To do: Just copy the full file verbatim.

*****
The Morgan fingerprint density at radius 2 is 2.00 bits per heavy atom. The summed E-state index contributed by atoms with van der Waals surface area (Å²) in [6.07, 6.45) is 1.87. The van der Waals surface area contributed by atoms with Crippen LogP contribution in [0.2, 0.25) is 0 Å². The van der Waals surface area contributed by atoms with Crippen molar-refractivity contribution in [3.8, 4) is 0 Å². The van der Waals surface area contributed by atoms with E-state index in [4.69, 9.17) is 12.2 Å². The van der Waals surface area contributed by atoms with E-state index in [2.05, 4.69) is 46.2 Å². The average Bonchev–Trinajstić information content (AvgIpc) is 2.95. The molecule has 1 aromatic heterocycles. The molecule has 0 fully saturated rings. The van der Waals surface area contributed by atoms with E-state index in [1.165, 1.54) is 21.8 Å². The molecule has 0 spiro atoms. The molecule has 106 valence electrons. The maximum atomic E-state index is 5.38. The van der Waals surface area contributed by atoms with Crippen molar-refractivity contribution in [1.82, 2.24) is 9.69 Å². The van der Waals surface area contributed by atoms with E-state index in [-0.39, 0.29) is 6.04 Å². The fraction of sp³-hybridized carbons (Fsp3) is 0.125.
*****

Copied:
The Morgan fingerprint density at radius 2 is 2.00 bits per heavy atom. The summed E-state index contributed by atoms with van der Waals surface area (Å²) in [6.07, 6.45) is 1.87. The van der Waals surface area contributed by atoms with Crippen LogP contribution in [0.2, 0.25) is 0 Å². The van der Waals surface area contributed by atoms with Crippen molar-refractivity contribution in [3.8, 4) is 0 Å². The van der Waals surface area contributed by atoms with E-state index in [4.69, 9.17) is 12.2 Å². The van der Waals surface area contributed by atoms with E-state index in [2.05, 4.69) is 46.2 Å². The average Bonchev–Trinajstić information content (AvgIpc) is 2.95. The molecule has 1 aromatic heterocycles. The molecule has 0 fully saturated rings. The van der Waals surface area contributed by atoms with E-state index in [1.165, 1.54) is 21.8 Å². The molecule has 0 spiro atoms. The molecule has 106 valence electrons. The maximum atomic E-state index is 5.38. The van der Waals surface area contributed by atoms with Crippen molar-refractivity contribution in [1.82, 2.24) is 9.69 Å². The van der Waals surface area contributed by atoms with E-state index in [-0.39, 0.29) is 6.04 Å². The fraction of sp³-hybridized carbons (Fsp3) is 0.125.